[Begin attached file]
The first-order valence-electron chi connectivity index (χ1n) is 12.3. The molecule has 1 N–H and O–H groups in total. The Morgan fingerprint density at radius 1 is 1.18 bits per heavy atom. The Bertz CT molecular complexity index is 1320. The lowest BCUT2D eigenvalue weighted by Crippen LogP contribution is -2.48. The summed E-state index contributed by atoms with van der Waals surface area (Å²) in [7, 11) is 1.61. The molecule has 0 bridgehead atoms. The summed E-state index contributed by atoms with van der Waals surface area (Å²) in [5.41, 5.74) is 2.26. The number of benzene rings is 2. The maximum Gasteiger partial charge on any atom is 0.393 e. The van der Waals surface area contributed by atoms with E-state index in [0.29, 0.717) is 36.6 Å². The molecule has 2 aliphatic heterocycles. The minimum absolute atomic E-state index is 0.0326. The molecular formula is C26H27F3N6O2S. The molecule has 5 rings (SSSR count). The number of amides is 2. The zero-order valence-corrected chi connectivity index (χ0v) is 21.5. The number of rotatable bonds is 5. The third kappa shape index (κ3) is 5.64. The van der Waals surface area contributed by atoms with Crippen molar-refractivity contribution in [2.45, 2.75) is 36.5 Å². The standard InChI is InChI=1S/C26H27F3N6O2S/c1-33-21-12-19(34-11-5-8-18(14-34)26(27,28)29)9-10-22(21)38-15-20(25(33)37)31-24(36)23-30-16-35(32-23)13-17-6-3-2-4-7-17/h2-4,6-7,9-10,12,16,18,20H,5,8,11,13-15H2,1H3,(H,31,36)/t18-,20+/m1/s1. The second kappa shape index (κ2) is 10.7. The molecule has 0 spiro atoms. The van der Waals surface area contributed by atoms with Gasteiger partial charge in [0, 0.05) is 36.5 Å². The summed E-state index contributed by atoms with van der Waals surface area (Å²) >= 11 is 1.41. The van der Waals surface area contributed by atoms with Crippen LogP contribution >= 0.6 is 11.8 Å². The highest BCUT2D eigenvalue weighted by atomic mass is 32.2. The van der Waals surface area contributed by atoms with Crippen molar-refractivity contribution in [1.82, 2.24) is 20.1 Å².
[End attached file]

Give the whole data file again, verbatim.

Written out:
The first-order valence-electron chi connectivity index (χ1n) is 12.3. The molecule has 1 N–H and O–H groups in total. The Morgan fingerprint density at radius 1 is 1.18 bits per heavy atom. The Bertz CT molecular complexity index is 1320. The lowest BCUT2D eigenvalue weighted by Crippen LogP contribution is -2.48. The summed E-state index contributed by atoms with van der Waals surface area (Å²) in [7, 11) is 1.61. The molecule has 0 bridgehead atoms. The summed E-state index contributed by atoms with van der Waals surface area (Å²) in [5.41, 5.74) is 2.26. The number of benzene rings is 2. The maximum Gasteiger partial charge on any atom is 0.393 e. The van der Waals surface area contributed by atoms with E-state index in [0.29, 0.717) is 36.6 Å². The molecule has 2 aliphatic heterocycles. The minimum absolute atomic E-state index is 0.0326. The molecular formula is C26H27F3N6O2S. The molecule has 5 rings (SSSR count). The number of amides is 2. The zero-order valence-corrected chi connectivity index (χ0v) is 21.5. The number of rotatable bonds is 5. The third kappa shape index (κ3) is 5.64. The van der Waals surface area contributed by atoms with Crippen molar-refractivity contribution in [2.45, 2.75) is 36.5 Å². The standard InChI is InChI=1S/C26H27F3N6O2S/c1-33-21-12-19(34-11-5-8-18(14-34)26(27,28)29)9-10-22(21)38-15-20(25(33)37)31-24(36)23-30-16-35(32-23)13-17-6-3-2-4-7-17/h2-4,6-7,9-10,12,16,18,20H,5,8,11,13-15H2,1H3,(H,31,36)/t18-,20+/m1/s1. The second kappa shape index (κ2) is 10.7. The molecule has 0 spiro atoms. The van der Waals surface area contributed by atoms with Gasteiger partial charge in [0, 0.05) is 36.5 Å². The summed E-state index contributed by atoms with van der Waals surface area (Å²) >= 11 is 1.41. The van der Waals surface area contributed by atoms with Crippen LogP contribution >= 0.6 is 11.8 Å². The highest BCUT2D eigenvalue weighted by atomic mass is 32.2. The van der Waals surface area contributed by atoms with Crippen molar-refractivity contribution in [1.82, 2.24) is 20.1 Å².